Social media is now obligatory, but how can you stand out?

Social media was already a vital tool for small businesses but COVID-19 has made it non-negotiable. Small businesses urgently need strong social media presences with a clear voice and visual brand.

Here’s why social media is increasingly important – and what to do about it.

Does social media matter that much?

Yes, now more than ever. If you think your customers aren’t on social media or you’ve been getting by without it, things are changing. Research suggests consumers’ use of social media and messaging apps have not only increased during the pandemic but that new digital habits are here to stay.1 And small businesses who use social media are more likely to anticipate growth.2

It’s not surprising. With small businesses relying heavily on repeat customers, it’s important to keep products and services top-of-mind in ways that build emotional connections. Social media is a great tool for that, but it’s also just quicker and more efficient for both businesses and customers.

As an example, I’ve personally been relying on small businesses’ social media channels far more during the pandemic. It’s been the most reliable way to track need-to-know information like closures or new operating hours. And, on the business’s end, it’s more time- and cost-efficient than updating a website, which is a big advantage in rapidly changing environments.

As a small business in Australia, there’s opportunity to stand out

Australia’s small businesses are lagging in social media adoption compared to other countries’ and may be suffering for it.2 There’s a silver lining, though – whether you’re already a social media wizard or just starting, you have a greater chance to stand out by improving your presence now.

You have advantages over the big guys, too. While large corporations have bigger budgets, they also use a broader message to fit an “average” customer. Small businesses often have an intimate understanding of their customers and can communicate in more tailored ways.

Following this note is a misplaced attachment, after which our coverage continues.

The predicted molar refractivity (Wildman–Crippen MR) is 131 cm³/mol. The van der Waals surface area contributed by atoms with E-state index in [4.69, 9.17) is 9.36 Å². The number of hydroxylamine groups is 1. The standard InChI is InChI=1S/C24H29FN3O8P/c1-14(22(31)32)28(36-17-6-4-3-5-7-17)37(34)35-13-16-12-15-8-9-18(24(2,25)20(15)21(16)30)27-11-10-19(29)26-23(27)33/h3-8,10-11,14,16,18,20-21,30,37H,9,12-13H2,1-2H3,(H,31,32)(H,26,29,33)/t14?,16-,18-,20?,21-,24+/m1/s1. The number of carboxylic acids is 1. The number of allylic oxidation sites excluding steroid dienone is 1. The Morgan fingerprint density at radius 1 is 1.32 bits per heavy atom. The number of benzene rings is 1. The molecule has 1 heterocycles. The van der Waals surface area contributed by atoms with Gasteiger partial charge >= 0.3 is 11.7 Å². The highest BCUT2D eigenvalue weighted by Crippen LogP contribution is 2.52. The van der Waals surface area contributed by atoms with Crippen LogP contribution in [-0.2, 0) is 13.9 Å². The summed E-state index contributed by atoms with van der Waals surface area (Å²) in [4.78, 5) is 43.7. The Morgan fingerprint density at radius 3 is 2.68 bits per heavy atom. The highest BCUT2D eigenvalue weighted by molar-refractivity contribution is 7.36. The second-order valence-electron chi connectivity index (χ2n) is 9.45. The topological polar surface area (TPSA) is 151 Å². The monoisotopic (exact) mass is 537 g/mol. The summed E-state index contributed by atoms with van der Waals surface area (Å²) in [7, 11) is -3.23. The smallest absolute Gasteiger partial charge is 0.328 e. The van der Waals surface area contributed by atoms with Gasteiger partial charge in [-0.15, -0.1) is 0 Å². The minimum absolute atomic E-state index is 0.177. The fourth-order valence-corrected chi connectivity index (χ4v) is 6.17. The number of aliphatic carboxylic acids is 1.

Finally, there’s a bigger interest in small businesses right now. On iStock alone, we’re seeing searches for terms like “shop local” and “local business” skyrocket.

What steps can small businesses take now?

Despite the massive opportunities, it’s still a noisy space. Understanding how to differentiate your brand on visually crowded platforms will be more important than ever. There are a few ways to do that:

  • Keep it regular and mix it up. Amassing and keeping followers requires consistent posting, while visual variety keeps followers engaged. Different channels can also target different groups – for instance, most 18- to 29-year-olds use both Facebook and Instagram, while 30- to 49-year-olds are more likely to only use Facebook.3
  • Use all the visual tools at your disposal. Photos can be effective engagement drivers, but there are additional tools to consider. Illustrations are sometimes better for conveying complex or abstract ideas and might have more options for matching your brand. Video is fantastic for storytelling and driving engagement, with users typically spending six times longer on a post with video.4
  • Keep it simple. Remember that great ideas simply executed garner better responses than poor ideas with big budgets. You don’t need huge volumes of visual assets – instead, think strategically about the visuals you choose and messages you want to convey.
  • Personalise your content. Personalisation keeps content looking polished and visually consistent. You can use tools to add your logo or crop and insert text, easily making content ready-to-post.

It’s tough going for many small businesses right now, but strategic social media use and engaging visual content can help you weather the storm and cultivate channels for a stronger business all-around.

Petra O’Halloran, Creative Research Project Manager, iStock by Getty Images

 Global Web Index, The global consumer impact: wave V

CPA Australia, Asia-Pacific Small Business Survey 2019-20

Sprout Social, Social media demographics to inform your brand’s strategy in 2020

Brafton, Visitors flee boring websites – Video content increases dwell time 6x

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